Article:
Though “Selma” was recognized Thursday with a best picture nomination, the film’s director was passed over and no actors of color received Oscar nods from the Academy of Motion Picture Arts and Sciences, drawing fire here and abroad.
“This is a list which rewards privileged white males for making films about privileged white males,” The Times of London opined.
Others took to the Twittersphere with the hashtag OscarsSoWhite.
“Selma’s” Ava DuVernay took the high road, celebrating the film’s best picture nod on Twitter, even as others expressed disappointment on her behalf.
“Happy Birthday, Dr. King. An Oscar gift for you,” DuVernay tweeted, adding congratulations and a shoutout to actor David Oyelowo, who portrayed Martin Luther King Jr. in the film, which chronicles the 1965 march for voting rights.
A New York magazine reporter asked Academy President Cheryl Boone Isaacs, who is black, whether she believed the Academy had a problem recognizing diversity.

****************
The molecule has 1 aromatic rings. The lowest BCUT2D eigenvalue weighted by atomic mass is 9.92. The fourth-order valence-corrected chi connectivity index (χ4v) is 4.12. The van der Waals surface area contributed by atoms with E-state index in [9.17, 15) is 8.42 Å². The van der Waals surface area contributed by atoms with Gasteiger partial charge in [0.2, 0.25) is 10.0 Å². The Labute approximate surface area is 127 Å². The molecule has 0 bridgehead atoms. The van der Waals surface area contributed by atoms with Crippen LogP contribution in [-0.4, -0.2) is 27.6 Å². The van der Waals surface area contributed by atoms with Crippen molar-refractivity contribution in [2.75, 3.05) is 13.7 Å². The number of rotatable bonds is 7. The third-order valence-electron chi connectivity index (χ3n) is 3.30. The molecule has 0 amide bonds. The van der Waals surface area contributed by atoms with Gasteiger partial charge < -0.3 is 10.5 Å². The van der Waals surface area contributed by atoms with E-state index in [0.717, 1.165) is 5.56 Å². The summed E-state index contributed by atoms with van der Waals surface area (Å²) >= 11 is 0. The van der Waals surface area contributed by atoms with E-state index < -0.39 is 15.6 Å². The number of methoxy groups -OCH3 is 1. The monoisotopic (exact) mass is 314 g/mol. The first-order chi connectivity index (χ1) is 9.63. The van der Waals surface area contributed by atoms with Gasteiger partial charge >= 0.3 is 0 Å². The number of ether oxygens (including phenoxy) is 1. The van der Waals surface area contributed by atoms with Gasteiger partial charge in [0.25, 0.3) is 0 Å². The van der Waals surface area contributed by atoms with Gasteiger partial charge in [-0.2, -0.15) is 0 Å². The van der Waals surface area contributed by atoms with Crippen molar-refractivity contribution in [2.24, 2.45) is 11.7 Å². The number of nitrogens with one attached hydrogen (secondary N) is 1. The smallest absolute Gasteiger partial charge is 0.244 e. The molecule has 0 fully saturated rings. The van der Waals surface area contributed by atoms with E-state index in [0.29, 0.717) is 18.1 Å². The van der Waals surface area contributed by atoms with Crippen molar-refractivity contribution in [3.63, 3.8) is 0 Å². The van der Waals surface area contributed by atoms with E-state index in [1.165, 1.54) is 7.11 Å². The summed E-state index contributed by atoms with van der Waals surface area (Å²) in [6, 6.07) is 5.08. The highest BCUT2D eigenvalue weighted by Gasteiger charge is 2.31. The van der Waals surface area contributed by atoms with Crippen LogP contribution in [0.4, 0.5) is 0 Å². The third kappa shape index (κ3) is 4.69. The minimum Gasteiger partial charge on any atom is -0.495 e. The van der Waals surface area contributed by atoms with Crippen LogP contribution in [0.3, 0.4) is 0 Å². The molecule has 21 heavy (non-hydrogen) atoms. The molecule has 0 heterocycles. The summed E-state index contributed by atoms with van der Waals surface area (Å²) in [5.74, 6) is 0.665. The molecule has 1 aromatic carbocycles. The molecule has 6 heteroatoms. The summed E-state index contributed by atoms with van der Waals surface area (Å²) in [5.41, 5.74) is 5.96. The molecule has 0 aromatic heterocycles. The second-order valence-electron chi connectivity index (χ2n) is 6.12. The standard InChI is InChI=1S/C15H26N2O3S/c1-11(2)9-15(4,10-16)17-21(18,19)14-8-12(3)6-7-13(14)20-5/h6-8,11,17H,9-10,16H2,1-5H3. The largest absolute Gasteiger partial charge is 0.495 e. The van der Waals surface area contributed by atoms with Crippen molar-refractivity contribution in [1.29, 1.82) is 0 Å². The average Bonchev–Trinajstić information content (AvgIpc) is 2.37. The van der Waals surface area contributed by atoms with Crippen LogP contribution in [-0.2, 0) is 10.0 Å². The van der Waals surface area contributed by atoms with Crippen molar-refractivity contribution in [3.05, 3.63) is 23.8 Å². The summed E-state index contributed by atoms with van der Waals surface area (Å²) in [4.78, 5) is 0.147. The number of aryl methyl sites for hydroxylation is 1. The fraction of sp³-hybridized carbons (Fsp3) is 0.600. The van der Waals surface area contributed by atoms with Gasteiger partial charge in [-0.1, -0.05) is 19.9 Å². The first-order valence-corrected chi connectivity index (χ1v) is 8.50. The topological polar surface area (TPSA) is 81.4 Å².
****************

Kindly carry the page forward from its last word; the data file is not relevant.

“Not at all. Not at all,” Isaacs was quoted by the magazine as saying shortly after announcing the slate of nominees. “The good news is that the wealth of talent is there, and it’s being discussed.”
The Academy president avoided responding directly to a question about whether she believed the film — which also picked up a nod for its original song, “Glory” — should have gotten more nominations.
“Well, it’s a terrific motion picture … There are a lot of terrific motion pictures, it’s a very competitive time, and there’s a lot of great work that has been done,” Isaacs said.
The film may have suffered for other reasons. Some have criticized its historical accuracy, which may have hurt its chances with Oscar voters.
The civil rights film, along with “American Sniper,” had a Dec. 24 release date, the latest of any of the best picture contenders. Paramount, which distributed “Selma,” chose to send screeners to Oscar voters but not to the guilds, according to Variety.
“Selma’s” screenplay was deemed ineligible for consideration by the Writers Guild of America, along with the scripts for “The Theory of Everything” and almost a dozen other films. The guild rules on eligibility are stricter than the Academy’s.
The Directors Guild of America also failed to nominate DuVernay.
Oprah Winfrey played civil rights activist Annie Lee Cooper in the film and was also one of the movie’s four producers.
— City News Service
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